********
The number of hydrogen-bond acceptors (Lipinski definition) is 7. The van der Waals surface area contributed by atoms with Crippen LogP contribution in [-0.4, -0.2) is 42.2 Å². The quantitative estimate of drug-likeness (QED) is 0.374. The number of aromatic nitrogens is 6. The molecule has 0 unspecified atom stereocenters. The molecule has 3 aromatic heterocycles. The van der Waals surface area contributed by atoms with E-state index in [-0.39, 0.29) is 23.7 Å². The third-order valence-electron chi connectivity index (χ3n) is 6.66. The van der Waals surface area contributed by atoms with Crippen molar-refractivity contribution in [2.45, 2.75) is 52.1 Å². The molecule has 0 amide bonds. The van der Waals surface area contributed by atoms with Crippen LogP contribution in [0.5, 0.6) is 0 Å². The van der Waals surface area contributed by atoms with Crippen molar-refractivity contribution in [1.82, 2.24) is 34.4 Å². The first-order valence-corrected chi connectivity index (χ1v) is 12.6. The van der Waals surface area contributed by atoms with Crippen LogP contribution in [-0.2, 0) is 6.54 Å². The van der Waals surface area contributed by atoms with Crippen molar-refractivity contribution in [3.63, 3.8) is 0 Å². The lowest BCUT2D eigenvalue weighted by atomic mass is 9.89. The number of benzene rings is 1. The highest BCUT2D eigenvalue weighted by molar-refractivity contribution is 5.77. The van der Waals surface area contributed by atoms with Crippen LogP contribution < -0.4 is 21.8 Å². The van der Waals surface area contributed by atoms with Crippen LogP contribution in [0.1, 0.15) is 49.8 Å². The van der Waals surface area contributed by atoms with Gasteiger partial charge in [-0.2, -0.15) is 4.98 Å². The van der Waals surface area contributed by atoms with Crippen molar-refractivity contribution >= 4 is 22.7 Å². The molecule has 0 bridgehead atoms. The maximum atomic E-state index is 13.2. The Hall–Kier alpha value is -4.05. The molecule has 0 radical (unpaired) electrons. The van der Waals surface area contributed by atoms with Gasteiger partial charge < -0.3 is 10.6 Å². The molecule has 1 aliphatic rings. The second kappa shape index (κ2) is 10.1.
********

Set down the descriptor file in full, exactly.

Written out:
The number of hydrogen-bond acceptors (Lipinski definition) is 7. The van der Waals surface area contributed by atoms with Crippen LogP contribution in [-0.4, -0.2) is 42.2 Å². The quantitative estimate of drug-likeness (QED) is 0.374. The number of aromatic nitrogens is 6. The molecule has 0 unspecified atom stereocenters. The molecule has 3 aromatic heterocycles. The van der Waals surface area contributed by atoms with E-state index in [-0.39, 0.29) is 23.7 Å². The third-order valence-electron chi connectivity index (χ3n) is 6.66. The van der Waals surface area contributed by atoms with Crippen molar-refractivity contribution in [2.45, 2.75) is 52.1 Å². The molecule has 0 amide bonds. The van der Waals surface area contributed by atoms with Crippen LogP contribution in [0.5, 0.6) is 0 Å². The van der Waals surface area contributed by atoms with Crippen molar-refractivity contribution in [1.82, 2.24) is 34.4 Å². The first-order valence-corrected chi connectivity index (χ1v) is 12.6. The van der Waals surface area contributed by atoms with Crippen LogP contribution in [-0.2, 0) is 6.54 Å². The van der Waals surface area contributed by atoms with Crippen molar-refractivity contribution in [3.63, 3.8) is 0 Å². The lowest BCUT2D eigenvalue weighted by atomic mass is 9.89. The number of benzene rings is 1. The highest BCUT2D eigenvalue weighted by molar-refractivity contribution is 5.77. The van der Waals surface area contributed by atoms with Crippen LogP contribution < -0.4 is 21.8 Å². The van der Waals surface area contributed by atoms with Crippen LogP contribution in [0.1, 0.15) is 49.8 Å². The van der Waals surface area contributed by atoms with Gasteiger partial charge in [-0.2, -0.15) is 4.98 Å². The van der Waals surface area contributed by atoms with Crippen molar-refractivity contribution >= 4 is 22.7 Å². The molecule has 0 bridgehead atoms. The maximum atomic E-state index is 13.2. The Hall–Kier alpha value is -4.05. The molecule has 0 radical (unpaired) electrons. The van der Waals surface area contributed by atoms with Gasteiger partial charge < -0.3 is 10.6 Å². The molecule has 1 aliphatic rings. The second kappa shape index (κ2) is 10.1.